From The Editor | March 9, 2020

Rights Of Nature: What's In A Name?


By Kevin Westerling,


When I first heard there was a move afoot to grant Lake Erie “human” rights, I was a bit put off, much like I was when my wife brought home a wall plaque proclaiming that “Dogs Are People Too.”

But where I can afford to be overly literal and critical when it comes to home decor, it would be irresponsible to dismiss the Lake Erie initiative and the larger Rights of Nature movement based on semantics. I do, however, think the rhetoric around granting “personhood” status to nature obfuscates rather than helps; waterbodies (and dogs, for that matter) do not need to be personified in order to qualify for our care and protection — they are already perfectly deserving of it.

The particular rights being sought for nature differ according to where the cases are taken up, but they have been neatly summarized in this GreenBiz explainer as “the right to exist, flourish, thrive, and regenerate.”

The roughly decade-old movement has worked well in Ecuador and New Zealand, but has struggled to gain a foothold in the U.S.

Most recently, a judge in Ohio struck down the Lake Erie Bill of Rights (LEBOR), which was initially passed as an amendment to the city’s municipal charter but never enacted. In his eight-page opinion, Senior U.S. District Judge Jack Zouhary stated that "LEBOR is unconstitutionally vague and exceeds the power of municipal government in Ohio."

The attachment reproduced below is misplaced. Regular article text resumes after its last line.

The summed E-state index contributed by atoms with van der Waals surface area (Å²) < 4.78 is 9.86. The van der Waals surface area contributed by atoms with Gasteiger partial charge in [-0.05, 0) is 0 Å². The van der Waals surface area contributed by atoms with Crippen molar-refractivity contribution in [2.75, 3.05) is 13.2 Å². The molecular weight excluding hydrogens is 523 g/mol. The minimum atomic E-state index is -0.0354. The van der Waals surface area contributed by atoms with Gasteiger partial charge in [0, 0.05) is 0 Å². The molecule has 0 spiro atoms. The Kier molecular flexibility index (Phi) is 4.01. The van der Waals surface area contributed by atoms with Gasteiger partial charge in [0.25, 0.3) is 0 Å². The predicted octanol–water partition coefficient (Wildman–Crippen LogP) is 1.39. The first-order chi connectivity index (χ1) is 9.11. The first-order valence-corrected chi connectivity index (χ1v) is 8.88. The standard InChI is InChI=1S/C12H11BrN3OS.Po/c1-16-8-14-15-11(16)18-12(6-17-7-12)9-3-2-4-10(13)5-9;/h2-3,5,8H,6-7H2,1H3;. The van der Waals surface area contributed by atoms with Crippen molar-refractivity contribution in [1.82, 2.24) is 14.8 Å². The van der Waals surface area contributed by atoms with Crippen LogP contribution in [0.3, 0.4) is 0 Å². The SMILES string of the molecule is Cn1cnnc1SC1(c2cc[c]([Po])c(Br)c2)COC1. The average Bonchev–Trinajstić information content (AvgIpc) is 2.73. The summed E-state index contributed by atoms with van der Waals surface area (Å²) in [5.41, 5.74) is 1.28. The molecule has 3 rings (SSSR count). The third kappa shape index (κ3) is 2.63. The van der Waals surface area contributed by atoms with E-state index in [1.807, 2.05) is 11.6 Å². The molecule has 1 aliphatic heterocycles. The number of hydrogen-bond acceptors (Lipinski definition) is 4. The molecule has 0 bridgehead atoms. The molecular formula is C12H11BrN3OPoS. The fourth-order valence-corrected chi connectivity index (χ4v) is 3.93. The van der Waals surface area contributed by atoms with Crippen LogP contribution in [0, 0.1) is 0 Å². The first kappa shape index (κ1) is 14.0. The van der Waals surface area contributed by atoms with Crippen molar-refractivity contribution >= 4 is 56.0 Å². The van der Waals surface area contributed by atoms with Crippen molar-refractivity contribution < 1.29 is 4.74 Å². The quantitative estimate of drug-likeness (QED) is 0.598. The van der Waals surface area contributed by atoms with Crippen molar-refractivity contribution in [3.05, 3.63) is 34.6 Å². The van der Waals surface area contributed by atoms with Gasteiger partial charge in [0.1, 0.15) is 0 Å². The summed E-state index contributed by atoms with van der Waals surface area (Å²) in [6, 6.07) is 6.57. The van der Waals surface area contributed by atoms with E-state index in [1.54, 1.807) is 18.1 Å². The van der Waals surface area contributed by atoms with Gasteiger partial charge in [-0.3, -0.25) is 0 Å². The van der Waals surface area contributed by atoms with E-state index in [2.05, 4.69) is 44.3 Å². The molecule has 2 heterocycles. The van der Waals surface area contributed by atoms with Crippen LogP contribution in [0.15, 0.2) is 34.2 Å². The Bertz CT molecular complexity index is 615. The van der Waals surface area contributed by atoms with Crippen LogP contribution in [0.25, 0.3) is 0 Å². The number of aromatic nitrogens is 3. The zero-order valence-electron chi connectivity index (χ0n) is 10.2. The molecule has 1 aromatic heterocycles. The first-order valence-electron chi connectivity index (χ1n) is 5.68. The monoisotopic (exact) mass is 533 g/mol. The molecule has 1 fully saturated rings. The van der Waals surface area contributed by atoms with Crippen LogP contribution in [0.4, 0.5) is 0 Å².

Were it upheld, the law would have allowed the City of Toledo and its residents to sue businesses and governments on behalf of the lake. Further, and perhaps more damning, it would have invalidated conflicting state laws and regulations and taken precedence over federal permits and licenses.

In addition to the matter of authority, potential financial repercussions have also produced backlash.

In Florida, there is more legislative momentum to restrict Rights of Nature laws rather than pass them. In arguing against legal standing for nature that would potentially make a waterbody the aggrieved party in a lawsuit, Rep. Blaise Ingoglia warned that "This will be chaos and will damage our tremendous economy.”

“There will be no such thing as affordable housing in these areas that have these amendments,” he added, imagining that “someone sues you on behalf of the ant hill on the property.”

So, there is clearly an ideological gap to be bridged in some cases, and perhaps bill proposals have been drawn too broad in others — such as in Toledo, where Judge Zouhary said of LEBOR, “This is not a close call.”

On the other hand, maybe bold moves are needed to save our waterbodies, and Rights of Nature can be part of the solution if correctly articulated, designed, and pursued. Political opposition will always be a difficult hurdle to clear, but general support for a clean, healthy, and sustainable environment remains strong.

"Let’s save Lake Erie — but do it legally," Ohio Attorney General Dave Yost offered.

That’s easier said than done, but I respect the Rights of Nature proponents for trying to forge a new path.

Just don’t ask me to say that “Lakes Are People Too.”